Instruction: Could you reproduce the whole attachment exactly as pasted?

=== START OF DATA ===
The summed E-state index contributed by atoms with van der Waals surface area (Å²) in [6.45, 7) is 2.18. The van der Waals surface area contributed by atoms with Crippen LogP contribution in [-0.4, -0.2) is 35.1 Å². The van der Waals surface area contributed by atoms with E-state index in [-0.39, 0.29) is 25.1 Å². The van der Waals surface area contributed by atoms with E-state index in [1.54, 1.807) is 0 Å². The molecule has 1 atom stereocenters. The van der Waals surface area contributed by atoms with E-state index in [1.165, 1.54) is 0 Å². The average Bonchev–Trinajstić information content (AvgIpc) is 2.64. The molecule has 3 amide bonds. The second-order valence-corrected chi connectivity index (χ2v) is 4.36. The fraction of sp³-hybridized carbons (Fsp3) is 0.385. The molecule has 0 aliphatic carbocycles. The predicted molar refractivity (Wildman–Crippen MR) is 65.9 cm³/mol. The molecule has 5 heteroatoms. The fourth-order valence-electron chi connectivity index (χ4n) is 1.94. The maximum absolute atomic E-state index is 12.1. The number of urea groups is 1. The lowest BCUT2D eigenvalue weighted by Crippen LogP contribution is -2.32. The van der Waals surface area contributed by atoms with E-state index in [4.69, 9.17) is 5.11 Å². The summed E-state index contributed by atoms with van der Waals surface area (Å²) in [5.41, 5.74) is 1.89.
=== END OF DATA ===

The summed E-state index contributed by atoms with van der Waals surface area (Å²) in [6.45, 7) is 2.18. The van der Waals surface area contributed by atoms with Crippen LogP contribution in [-0.4, -0.2) is 35.1 Å². The van der Waals surface area contributed by atoms with E-state index in [-0.39, 0.29) is 25.1 Å². The van der Waals surface area contributed by atoms with E-state index in [1.54, 1.807) is 0 Å². The molecule has 1 atom stereocenters. The van der Waals surface area contributed by atoms with E-state index in [1.165, 1.54) is 0 Å². The average Bonchev–Trinajstić information content (AvgIpc) is 2.64. The molecule has 3 amide bonds. The second-order valence-corrected chi connectivity index (χ2v) is 4.36. The fraction of sp³-hybridized carbons (Fsp3) is 0.385. The molecule has 0 aliphatic carbocycles. The predicted molar refractivity (Wildman–Crippen MR) is 65.9 cm³/mol. The molecule has 5 heteroatoms. The fourth-order valence-electron chi connectivity index (χ4n) is 1.94. The maximum absolute atomic E-state index is 12.1. The number of urea groups is 1. The lowest BCUT2D eigenvalue weighted by Crippen LogP contribution is -2.32. The van der Waals surface area contributed by atoms with E-state index in [4.69, 9.17) is 5.11 Å². The summed E-state index contributed by atoms with van der Waals surface area (Å²) in [5.41, 5.74) is 1.89.